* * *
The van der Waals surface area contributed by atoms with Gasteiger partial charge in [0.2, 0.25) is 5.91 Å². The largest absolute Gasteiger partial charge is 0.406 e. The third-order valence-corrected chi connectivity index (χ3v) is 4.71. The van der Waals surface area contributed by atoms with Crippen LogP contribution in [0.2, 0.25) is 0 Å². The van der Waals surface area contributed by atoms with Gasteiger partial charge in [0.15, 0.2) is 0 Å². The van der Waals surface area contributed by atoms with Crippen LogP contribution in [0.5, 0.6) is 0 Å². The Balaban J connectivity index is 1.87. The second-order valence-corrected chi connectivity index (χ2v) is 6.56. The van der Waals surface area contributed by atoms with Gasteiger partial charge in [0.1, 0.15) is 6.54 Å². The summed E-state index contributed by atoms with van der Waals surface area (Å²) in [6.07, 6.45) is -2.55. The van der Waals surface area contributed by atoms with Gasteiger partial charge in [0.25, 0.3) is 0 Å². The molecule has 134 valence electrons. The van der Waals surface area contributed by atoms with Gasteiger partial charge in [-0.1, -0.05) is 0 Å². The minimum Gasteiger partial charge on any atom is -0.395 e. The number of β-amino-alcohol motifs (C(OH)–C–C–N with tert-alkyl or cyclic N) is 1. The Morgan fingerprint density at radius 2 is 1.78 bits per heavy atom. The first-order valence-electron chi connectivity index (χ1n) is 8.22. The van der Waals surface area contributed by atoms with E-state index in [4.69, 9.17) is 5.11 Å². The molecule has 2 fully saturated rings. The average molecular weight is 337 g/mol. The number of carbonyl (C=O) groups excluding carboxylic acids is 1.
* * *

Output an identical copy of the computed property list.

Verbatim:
The van der Waals surface area contributed by atoms with Gasteiger partial charge in [0.2, 0.25) is 5.91 Å². The largest absolute Gasteiger partial charge is 0.406 e. The third-order valence-corrected chi connectivity index (χ3v) is 4.71. The van der Waals surface area contributed by atoms with Crippen LogP contribution in [0.2, 0.25) is 0 Å². The van der Waals surface area contributed by atoms with Gasteiger partial charge in [0.15, 0.2) is 0 Å². The van der Waals surface area contributed by atoms with Crippen LogP contribution in [0.5, 0.6) is 0 Å². The Balaban J connectivity index is 1.87. The second-order valence-corrected chi connectivity index (χ2v) is 6.56. The van der Waals surface area contributed by atoms with Gasteiger partial charge in [0.1, 0.15) is 6.54 Å². The summed E-state index contributed by atoms with van der Waals surface area (Å²) in [6.07, 6.45) is -2.55. The van der Waals surface area contributed by atoms with Gasteiger partial charge in [0.25, 0.3) is 0 Å². The molecule has 134 valence electrons. The van der Waals surface area contributed by atoms with Gasteiger partial charge in [-0.1, -0.05) is 0 Å². The minimum Gasteiger partial charge on any atom is -0.395 e. The number of β-amino-alcohol motifs (C(OH)–C–C–N with tert-alkyl or cyclic N) is 1. The Morgan fingerprint density at radius 2 is 1.78 bits per heavy atom. The first-order valence-electron chi connectivity index (χ1n) is 8.22. The van der Waals surface area contributed by atoms with E-state index in [4.69, 9.17) is 5.11 Å². The molecule has 2 fully saturated rings. The average molecular weight is 337 g/mol. The number of carbonyl (C=O) groups excluding carboxylic acids is 1.